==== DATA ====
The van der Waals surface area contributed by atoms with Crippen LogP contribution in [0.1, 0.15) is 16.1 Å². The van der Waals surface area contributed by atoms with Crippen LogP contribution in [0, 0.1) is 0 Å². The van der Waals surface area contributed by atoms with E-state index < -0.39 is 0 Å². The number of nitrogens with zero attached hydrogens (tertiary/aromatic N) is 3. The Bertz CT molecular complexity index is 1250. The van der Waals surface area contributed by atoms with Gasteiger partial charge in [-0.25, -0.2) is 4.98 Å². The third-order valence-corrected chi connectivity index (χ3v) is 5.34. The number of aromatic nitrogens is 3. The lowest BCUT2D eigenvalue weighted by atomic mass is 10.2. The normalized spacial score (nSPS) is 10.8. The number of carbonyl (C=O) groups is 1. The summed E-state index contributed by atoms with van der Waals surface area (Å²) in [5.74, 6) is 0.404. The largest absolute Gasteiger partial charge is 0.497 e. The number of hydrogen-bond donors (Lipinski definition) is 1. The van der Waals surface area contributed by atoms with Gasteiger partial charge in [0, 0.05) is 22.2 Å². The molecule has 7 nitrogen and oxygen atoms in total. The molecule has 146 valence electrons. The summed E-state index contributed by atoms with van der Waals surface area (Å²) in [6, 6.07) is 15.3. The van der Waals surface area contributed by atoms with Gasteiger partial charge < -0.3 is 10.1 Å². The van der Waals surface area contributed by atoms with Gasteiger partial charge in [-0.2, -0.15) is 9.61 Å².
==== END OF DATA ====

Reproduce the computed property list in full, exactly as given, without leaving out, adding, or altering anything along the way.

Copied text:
The van der Waals surface area contributed by atoms with Crippen LogP contribution in [0.1, 0.15) is 16.1 Å². The van der Waals surface area contributed by atoms with Crippen LogP contribution in [0, 0.1) is 0 Å². The van der Waals surface area contributed by atoms with E-state index < -0.39 is 0 Å². The number of nitrogens with zero attached hydrogens (tertiary/aromatic N) is 3. The Bertz CT molecular complexity index is 1250. The van der Waals surface area contributed by atoms with Gasteiger partial charge in [-0.25, -0.2) is 4.98 Å². The third-order valence-corrected chi connectivity index (χ3v) is 5.34. The number of aromatic nitrogens is 3. The lowest BCUT2D eigenvalue weighted by atomic mass is 10.2. The normalized spacial score (nSPS) is 10.8. The number of carbonyl (C=O) groups is 1. The summed E-state index contributed by atoms with van der Waals surface area (Å²) in [5.74, 6) is 0.404. The largest absolute Gasteiger partial charge is 0.497 e. The number of hydrogen-bond donors (Lipinski definition) is 1. The van der Waals surface area contributed by atoms with Gasteiger partial charge in [0, 0.05) is 22.2 Å². The molecule has 7 nitrogen and oxygen atoms in total. The molecule has 146 valence electrons. The summed E-state index contributed by atoms with van der Waals surface area (Å²) in [6, 6.07) is 15.3. The van der Waals surface area contributed by atoms with Gasteiger partial charge < -0.3 is 10.1 Å². The van der Waals surface area contributed by atoms with Gasteiger partial charge in [-0.2, -0.15) is 9.61 Å².